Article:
Softbank’s Massive Flipkart Bet Shows E-Tailing Is A Double-Or-Quits Game

The Flipkart office in Bengaluru, India. (Hemant Mishra/Mint via GettyImages)  
  • The stakes in the Indian e-commerce world are getting higher and higher, with Masayoshi Son deciding that Flipkart is the only one in a position to remain market leader.

    The full marketplace model, which is what Flipkart and Amazon India are chasing, cannot take on more than two big players in a $16 billion online retail industry.

Last week’s announcement of a huge investment by Softbank in Flipkart makes some things obvious: that the e-commerce game is ultimately about double-or-quits. You either have to keep building scale and pour in billions of dollars until you are the last man standing, or you drop out, and/or you become a niche player. This was the logic that prompted Masayoshi Son, boss of Softbank, who has a large investment in Snapdeal, to push for its merger with Flipkart, but that did not happen as the promoters had other ideas. Snapdeal is thus (at least temporarily) out of the big league, unless it finds yet another big investor to play the double-or-quits game.

The stakes in the Indian e-commerce world are thus getting higher and higher, with Son deciding that Flipkart is the only one in a position to remain market leader. He will invest $2.5 billion in Flipkart, giving it a valuation of around $8 billion, though some of the money will go to buying out a part of the stake held by Tiger Global, Flipkart’s original big investor.

Post the investment, Son’s Softbank will hold around a fifth of Flipkart, while Tiger Global will hold another 18 per cent. Another 20 per cent will be held by Chinese net giant Tencent and South African media firm Naspers. Flipkart got $1.4 billion in an earlier round of investment by Tencent and others, and the Softbank cash will thus give it a huge war-chest against Amazon.


This kind of commitment is needed if Flipkart, which is a nose ahead of Amazon in terms of market share, is to maintain its lead and continue to grow faster than its deep-pocketed rival. A recent Economic Times estimate suggests that the market shares of Flipkart and Amazon are around 39-40 per cent and 32-33 per cent respectively in terms of gross merchandise value (GMV, or total value of goods sold through the portals). But the race is likely to get tighter, as Amazon has already pledged to invest nearly $5 billion in the Indian subsidiary.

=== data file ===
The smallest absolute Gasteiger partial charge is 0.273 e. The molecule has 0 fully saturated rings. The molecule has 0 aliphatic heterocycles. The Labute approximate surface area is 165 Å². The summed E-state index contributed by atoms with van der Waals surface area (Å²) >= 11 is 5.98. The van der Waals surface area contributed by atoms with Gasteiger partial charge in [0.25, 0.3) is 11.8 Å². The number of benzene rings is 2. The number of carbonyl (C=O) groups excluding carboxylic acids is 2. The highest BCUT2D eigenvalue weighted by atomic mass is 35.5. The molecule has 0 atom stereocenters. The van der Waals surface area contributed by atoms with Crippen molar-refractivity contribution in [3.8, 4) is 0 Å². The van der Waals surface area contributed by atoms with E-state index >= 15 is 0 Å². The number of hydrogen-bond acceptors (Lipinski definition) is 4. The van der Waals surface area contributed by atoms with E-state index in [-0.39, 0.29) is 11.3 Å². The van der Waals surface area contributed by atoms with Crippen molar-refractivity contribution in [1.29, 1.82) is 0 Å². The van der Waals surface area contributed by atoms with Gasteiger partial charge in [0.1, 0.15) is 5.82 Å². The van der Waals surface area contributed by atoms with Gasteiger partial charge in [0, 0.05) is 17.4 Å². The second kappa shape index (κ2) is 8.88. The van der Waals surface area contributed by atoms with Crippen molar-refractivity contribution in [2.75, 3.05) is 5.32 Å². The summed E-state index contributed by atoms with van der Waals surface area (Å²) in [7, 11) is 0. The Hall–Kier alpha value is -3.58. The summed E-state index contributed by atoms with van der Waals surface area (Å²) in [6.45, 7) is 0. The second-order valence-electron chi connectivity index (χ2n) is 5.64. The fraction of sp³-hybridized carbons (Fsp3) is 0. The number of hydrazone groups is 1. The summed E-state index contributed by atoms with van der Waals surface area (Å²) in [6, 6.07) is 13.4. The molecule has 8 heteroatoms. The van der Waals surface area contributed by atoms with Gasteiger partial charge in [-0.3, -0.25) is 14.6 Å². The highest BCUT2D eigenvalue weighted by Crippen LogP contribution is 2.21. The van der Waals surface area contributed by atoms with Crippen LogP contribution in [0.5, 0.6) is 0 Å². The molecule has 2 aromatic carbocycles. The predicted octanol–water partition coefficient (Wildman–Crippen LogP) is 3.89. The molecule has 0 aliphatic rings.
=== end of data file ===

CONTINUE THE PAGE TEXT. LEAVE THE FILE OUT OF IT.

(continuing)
The stakes are as high even for Amazon, since Alibaba has effectively made it an also-ran in China, which leaves India as the single-largest market of the future.

Given the scale of the prize, both Flipkart and Amazon are likely to seek both organic and inorganic routes to growth through acquisitions. Last year, Flipkart bought out fashion e-tailer Myntra, and followed it up by snapping up Jabong.


Amazon has not been a slouch either, and was recently in talks to buy out grocery e-tailer In a few days’ time we will know whether the 60-day exclusivity in acquisition talks has resulted in a deal or not.

Groceries hold the key to volumes in the Indian market, since these are necessities, and the value-conscious Indian customer has to buy groceries. Whether it is brick-and-mortar retail or online, groceries give customers a reason to shop, and once in, they can be enticed to buy other products. For e-tailers, the volumes possible in groceries allow for spreading the investment in logistics over a larger turnover.

Online commerce is a winner-takes-all game, which means whoever is the last man standing will end up with a near monopoly, and the bulk of the customers and margins.


It is also a long-term game, where losses will stain balance-sheets for years as companies seek to acquire more and more customers and vendors on their platforms, till the value-proposition for both of them is unbeatable due to the network effects of platform monopolies.

Thus, losses can only mount as both Amazon and Flipkart work harder for market shares. In fiscal 2017, Amazon India is estimated to have made losses in the region of $1 billion; in the year before, Flipkart’s losses were said to be Rs 2,306 crore, and in fiscal 2017 it could be larger.

Right now, e-commerce is a two-horse race between Amazon and Flipkart, global Godzilla versus Indian T-Rex, with the third and fourth places going to Paytm and Shopclues, both associated with Alibaba, and the fifth to Snapdeal.


The only thing that can be said with certainty is that e-commerce will see spectacular failures over the next few years, as the top two slug it out with large investments. A third player, Alibaba of China, could also raise the stakes all over again, but as things stand, its two entries in India have a collective market share of around eight per cent, and Snapdeal around 6 per cent. Without large funding, all three will flounder, unless they choose to become niche, where the opportunities of focus and branding are better.

The full marketplace model, which is what Flipkart and Amazon India are chasing, cannot take on more than two big players in a $16 billion online retail industry.

(A part of this article was first published in DB Post)


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